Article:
Over ninety years have passed since the English designer Gerald Summers — creator of the iconic bent plywood armchair — and his partner, Marjorie Butcher, opened their London shop, Makers of Simple Furniture, in 1931. The firm’s earnest proprietors saw themselves as outsiders, but their mission to create simple, functional furniture responsive to the requirements of the modern home placed them squarely in the vanguard. While Britain’s modernists debated how to translate “the house-is-a-machine-for-living-in” ethos of European modernism into a style suited to the British temperament, Gerald and Marjorie forged ahead.1 In doing so, they trusted in his rational approach to design—the emphasis on function, materials, and methods of manufacture—that he had absorbed as a young engineer’s apprentice during the First World War. For a decade, until the firm’s closing in 1940, Simple Furniture produced more than 200 designs, including chairs, chests, cupboards, desks, sideboards, tables, and wardrobes. Conceived, in Gerald’s words, as “furniture for the concrete age,” these pieces helped shape the notion of the modern interior in Britain.2
Gerald’s work was largely forgotten until the 1970s, when historians of British design began to reassess the interwar years. Scholars focused on the remarkable bent plywood armchair. Its fluid organic form and one-piece molded plywood construction rivaled the contemporaneous work of the great Finnish designer Alvar Aalto and presaged the revolutionary molded plywood chairs of the mid-century American designers Charles and Ray Eames. Although Gerald is now known for other pieces, such as the elegant high back chair and serpentine trolley, the extent of his contribution to twentieth-century design has received scant attention, and he has been perceived, wrongly, as an outlier. He was, in fact, tailor-made to be a modernist. His engineering mindset, which regarded purpose as the prime determinant of form, perfectly aligned him with Britain’s progressive designers, who rallied under the banner of “fitness for purpose.” What set Gerald apart was the rigor with which he applied this philosophy to his furniture.
“A thing had to do a job,” Marjorie said, “and so he designed it to do the job it was meant to do.”3 Gerald held his counterparts to the same standards and often found their work to be wanting. In his published reviews of British furniture, he chastised designers who paid lip service to the modernist credo while designing for appearance rather than functionality.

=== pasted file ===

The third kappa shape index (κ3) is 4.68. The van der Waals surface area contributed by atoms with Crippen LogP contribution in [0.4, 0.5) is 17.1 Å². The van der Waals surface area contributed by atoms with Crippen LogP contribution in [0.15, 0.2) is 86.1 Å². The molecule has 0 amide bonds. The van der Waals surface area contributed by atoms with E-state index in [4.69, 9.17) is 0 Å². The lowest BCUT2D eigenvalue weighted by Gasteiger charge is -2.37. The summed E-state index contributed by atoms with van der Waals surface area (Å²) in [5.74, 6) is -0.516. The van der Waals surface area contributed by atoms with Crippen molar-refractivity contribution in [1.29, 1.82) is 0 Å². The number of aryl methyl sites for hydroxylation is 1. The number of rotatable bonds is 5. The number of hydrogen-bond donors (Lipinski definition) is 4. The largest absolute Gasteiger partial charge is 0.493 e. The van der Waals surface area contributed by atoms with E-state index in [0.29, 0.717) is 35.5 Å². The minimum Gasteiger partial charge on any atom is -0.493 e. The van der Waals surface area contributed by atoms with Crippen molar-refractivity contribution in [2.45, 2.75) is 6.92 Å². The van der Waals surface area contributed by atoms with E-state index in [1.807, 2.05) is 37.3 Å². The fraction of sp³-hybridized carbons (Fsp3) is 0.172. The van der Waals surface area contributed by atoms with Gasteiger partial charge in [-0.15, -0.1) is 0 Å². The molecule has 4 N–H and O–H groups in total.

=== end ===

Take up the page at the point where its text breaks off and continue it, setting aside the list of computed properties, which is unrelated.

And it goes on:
Simple Furniture’s products found an enthusiastic audience among forward-thinking members of the British public. Department stores and furnishing shops in London, such as Heal’s, carried many of the firm’s stock designs. The furniture appeared frequently in magazines and newspapers ranging from the Architectural Review to the Daily Mail. Examples were displayed in popular design exhibitions. The furniture even starred in a newsreel shown in cinemas throughout Britain. Despite the quality and ubiquity of his furniture, Gerald did not receive the same level of critical acclaim in his day as established designers. This was due, in part, to his distaste for self-promotion. It was the satisfaction of a design problem deftly resolved—an elegantly proportioned sideboard, an effervescent barstool—that interested him, not the accolades. What he cared about most was the satisfaction that his furniture brought to the firm’s clients. Today, as more and more of his designs come to light, we, too, can experience firsthand the rare combination of simplicity, utility, and beauty that distinguishes Gerald’s work in its entirety and makes his furniture as compelling to us in the twenty-first century as it was to the avant-garde in the 1930s.
Martha Deese, an author and independent scholar, is an authority on Gerald Summers. Her groundbreaking article on the designer appeared in the Journal of Design History in 1992. Her book “Shaped for Purpose”: Gerald Summers and Marjorie Butcher, Makers of Simple Furniture, 1931–1940 is due out in 2023. This text is © 2022 by Martha Deese. All rights reserved.
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